Joe Franklin, a pioneering host of talk shows on both radio and TV whose spotlight helped jumpstart careers for many notable performers, died Saturday, at the age of 88, of cancer. He had been fighting the disease for several years, a friend said.
Franklin is credited with creating what’s become the standard talk-show trope – an urbane and curious host behind a desk, interviewing a range of the famous, the interesting and those somewhere in between.
He started in TV in 1950, practically the very start of the commercialized version of the medium. Forty years later, he would joke about having interviewed more than 300,000 guests on The Joe Franklin Show. His TV show ended in 1993, though he continued to work in radio until just last Tuesday.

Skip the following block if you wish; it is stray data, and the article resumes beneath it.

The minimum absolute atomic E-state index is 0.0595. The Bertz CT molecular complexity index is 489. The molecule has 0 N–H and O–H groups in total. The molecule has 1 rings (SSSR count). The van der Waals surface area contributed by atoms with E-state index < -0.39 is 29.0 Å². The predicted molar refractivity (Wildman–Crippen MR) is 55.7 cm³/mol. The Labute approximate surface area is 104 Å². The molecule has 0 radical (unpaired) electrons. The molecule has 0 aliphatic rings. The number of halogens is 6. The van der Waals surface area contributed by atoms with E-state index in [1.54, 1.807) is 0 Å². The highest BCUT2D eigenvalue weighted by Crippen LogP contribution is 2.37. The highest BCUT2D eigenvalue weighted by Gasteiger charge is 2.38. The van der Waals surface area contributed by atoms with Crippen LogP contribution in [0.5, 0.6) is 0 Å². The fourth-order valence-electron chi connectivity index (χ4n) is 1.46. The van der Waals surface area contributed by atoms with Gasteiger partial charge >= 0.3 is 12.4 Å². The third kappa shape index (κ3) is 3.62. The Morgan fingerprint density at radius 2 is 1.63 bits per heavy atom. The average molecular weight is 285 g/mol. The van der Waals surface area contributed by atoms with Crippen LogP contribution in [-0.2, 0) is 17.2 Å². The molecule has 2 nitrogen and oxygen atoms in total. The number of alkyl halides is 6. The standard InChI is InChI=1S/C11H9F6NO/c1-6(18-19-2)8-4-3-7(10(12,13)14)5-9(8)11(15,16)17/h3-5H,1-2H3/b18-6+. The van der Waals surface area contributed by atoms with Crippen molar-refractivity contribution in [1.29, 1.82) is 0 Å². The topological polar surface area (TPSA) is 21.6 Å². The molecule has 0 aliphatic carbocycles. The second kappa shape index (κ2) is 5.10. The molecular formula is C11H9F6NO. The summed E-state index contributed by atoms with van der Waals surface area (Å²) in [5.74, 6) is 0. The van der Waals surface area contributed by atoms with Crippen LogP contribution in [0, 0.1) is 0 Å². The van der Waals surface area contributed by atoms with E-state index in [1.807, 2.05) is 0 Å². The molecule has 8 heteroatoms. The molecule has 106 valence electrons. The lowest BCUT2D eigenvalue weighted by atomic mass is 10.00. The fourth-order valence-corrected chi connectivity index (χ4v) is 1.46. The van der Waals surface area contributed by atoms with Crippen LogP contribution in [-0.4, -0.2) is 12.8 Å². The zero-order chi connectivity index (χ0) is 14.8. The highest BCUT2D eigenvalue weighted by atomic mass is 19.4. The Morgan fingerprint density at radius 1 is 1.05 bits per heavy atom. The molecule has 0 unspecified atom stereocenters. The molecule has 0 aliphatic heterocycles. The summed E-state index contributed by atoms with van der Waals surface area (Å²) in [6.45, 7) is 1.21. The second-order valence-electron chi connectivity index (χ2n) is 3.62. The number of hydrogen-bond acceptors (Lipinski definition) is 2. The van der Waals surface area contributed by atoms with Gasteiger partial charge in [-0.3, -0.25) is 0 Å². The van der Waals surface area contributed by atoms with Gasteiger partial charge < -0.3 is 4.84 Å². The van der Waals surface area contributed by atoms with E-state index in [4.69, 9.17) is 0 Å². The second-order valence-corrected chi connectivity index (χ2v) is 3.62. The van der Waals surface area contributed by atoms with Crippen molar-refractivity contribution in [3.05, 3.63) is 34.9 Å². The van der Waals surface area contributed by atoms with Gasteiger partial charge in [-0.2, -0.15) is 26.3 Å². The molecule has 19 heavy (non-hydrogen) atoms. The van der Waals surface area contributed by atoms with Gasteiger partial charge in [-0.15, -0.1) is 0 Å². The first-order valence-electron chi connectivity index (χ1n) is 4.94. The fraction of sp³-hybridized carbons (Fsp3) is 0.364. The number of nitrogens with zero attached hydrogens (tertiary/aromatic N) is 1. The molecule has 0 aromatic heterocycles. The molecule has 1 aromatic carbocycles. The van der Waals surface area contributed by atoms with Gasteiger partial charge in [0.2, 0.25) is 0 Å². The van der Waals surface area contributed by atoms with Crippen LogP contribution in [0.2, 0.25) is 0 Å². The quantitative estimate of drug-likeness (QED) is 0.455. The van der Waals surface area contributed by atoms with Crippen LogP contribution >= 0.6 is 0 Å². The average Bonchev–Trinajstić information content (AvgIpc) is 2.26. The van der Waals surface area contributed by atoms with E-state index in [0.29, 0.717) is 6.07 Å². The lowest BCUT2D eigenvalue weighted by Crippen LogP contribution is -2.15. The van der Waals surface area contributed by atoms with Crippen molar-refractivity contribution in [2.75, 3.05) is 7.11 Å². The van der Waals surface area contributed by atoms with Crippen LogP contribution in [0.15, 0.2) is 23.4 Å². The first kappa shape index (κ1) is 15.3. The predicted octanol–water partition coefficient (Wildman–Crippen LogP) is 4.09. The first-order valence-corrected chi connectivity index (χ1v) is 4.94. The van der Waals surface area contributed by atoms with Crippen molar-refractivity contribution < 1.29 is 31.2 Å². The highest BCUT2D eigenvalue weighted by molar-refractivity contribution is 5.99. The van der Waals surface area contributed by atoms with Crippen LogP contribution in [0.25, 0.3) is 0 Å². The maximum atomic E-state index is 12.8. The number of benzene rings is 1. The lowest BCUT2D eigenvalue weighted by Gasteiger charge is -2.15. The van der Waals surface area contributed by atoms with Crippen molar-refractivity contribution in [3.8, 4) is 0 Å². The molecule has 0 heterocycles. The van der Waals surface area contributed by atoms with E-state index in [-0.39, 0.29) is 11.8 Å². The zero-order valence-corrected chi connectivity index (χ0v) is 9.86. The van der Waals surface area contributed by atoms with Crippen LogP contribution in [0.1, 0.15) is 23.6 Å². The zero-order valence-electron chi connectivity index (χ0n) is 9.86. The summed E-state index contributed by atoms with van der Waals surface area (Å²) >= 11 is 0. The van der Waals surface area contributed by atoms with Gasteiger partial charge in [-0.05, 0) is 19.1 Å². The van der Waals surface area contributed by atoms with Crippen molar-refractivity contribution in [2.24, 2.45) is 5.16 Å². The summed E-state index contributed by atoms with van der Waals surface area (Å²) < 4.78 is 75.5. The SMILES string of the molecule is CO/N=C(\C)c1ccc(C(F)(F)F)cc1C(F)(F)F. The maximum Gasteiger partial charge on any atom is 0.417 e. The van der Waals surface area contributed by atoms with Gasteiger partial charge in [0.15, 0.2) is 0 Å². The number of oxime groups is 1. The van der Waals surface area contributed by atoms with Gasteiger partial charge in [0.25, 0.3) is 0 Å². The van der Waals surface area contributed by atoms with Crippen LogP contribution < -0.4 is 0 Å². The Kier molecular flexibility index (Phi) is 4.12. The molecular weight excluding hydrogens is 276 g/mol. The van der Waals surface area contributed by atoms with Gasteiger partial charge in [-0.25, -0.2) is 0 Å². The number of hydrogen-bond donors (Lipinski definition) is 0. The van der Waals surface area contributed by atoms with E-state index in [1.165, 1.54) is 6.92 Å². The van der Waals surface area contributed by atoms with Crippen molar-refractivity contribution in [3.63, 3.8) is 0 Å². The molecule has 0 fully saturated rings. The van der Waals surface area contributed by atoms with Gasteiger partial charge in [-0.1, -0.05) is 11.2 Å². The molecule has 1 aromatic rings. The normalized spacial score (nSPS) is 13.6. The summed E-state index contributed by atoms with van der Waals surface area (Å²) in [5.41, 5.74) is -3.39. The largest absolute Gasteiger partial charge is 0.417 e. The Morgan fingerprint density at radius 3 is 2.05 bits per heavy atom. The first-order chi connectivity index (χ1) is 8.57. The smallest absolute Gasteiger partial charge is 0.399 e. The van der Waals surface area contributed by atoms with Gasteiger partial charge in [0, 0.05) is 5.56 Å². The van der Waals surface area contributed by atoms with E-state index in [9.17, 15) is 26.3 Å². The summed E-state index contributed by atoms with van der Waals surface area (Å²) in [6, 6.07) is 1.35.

Franklin played himself in several features, including Manhattan, Ghostbusters, Twenty Ninth Street and Broadway Danny Rose. He also appeared regularly on The Late Show with David Letterman and other talk shows, all spiritual descendants of his original program.
His low-budget show’s look and his own distinctive mannerisms were ripe for parody when Billy Crystal played him on Saturday Night Live skits over four years. But he also was a big help to many up-and-comers, such as Bette Midler, whom he hired early on as his studio singer along with her accompanist, Barry Manilow.
Al Pacino, whom Franklin interviewed early on, reputedly asked Franklin years later, “”Joe, why don’t you interview me now that I’m somebody? You interviewed me when I was nobody.”
Late in his career, Franklin was honored by The Museum Of Television and Radio as he continued to broadcast on late-night Saturday radio, on WOR, as well as a daily segment on Bloomberg Radio.